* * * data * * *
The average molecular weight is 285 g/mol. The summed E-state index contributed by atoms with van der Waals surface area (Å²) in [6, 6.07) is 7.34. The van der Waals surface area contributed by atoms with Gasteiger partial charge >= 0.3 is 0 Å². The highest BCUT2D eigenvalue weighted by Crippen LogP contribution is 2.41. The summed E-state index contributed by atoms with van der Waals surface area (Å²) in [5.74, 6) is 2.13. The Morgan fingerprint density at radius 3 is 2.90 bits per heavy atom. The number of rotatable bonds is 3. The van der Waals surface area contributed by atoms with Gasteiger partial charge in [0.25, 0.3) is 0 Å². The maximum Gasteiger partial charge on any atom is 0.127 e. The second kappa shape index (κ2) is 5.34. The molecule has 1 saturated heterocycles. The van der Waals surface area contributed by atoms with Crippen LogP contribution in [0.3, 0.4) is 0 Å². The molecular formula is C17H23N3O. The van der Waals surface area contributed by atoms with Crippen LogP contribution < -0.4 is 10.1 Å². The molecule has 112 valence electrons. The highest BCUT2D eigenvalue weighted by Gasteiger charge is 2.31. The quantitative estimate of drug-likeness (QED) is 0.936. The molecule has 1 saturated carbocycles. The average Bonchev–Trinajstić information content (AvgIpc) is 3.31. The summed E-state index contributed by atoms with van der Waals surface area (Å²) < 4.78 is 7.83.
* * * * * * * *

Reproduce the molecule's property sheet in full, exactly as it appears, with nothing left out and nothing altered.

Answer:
The average molecular weight is 285 g/mol. The summed E-state index contributed by atoms with van der Waals surface area (Å²) in [6, 6.07) is 7.34. The van der Waals surface area contributed by atoms with Gasteiger partial charge >= 0.3 is 0 Å². The highest BCUT2D eigenvalue weighted by Crippen LogP contribution is 2.41. The summed E-state index contributed by atoms with van der Waals surface area (Å²) in [5.74, 6) is 2.13. The Morgan fingerprint density at radius 3 is 2.90 bits per heavy atom. The number of rotatable bonds is 3. The van der Waals surface area contributed by atoms with Gasteiger partial charge in [0.25, 0.3) is 0 Å². The maximum Gasteiger partial charge on any atom is 0.127 e. The second kappa shape index (κ2) is 5.34. The molecule has 1 saturated heterocycles. The van der Waals surface area contributed by atoms with Crippen LogP contribution in [0.3, 0.4) is 0 Å². The molecular formula is C17H23N3O. The van der Waals surface area contributed by atoms with Crippen LogP contribution < -0.4 is 10.1 Å². The molecule has 112 valence electrons. The highest BCUT2D eigenvalue weighted by Gasteiger charge is 2.31. The quantitative estimate of drug-likeness (QED) is 0.936. The molecule has 1 saturated carbocycles. The average Bonchev–Trinajstić information content (AvgIpc) is 3.31. The summed E-state index contributed by atoms with van der Waals surface area (Å²) < 4.78 is 7.83.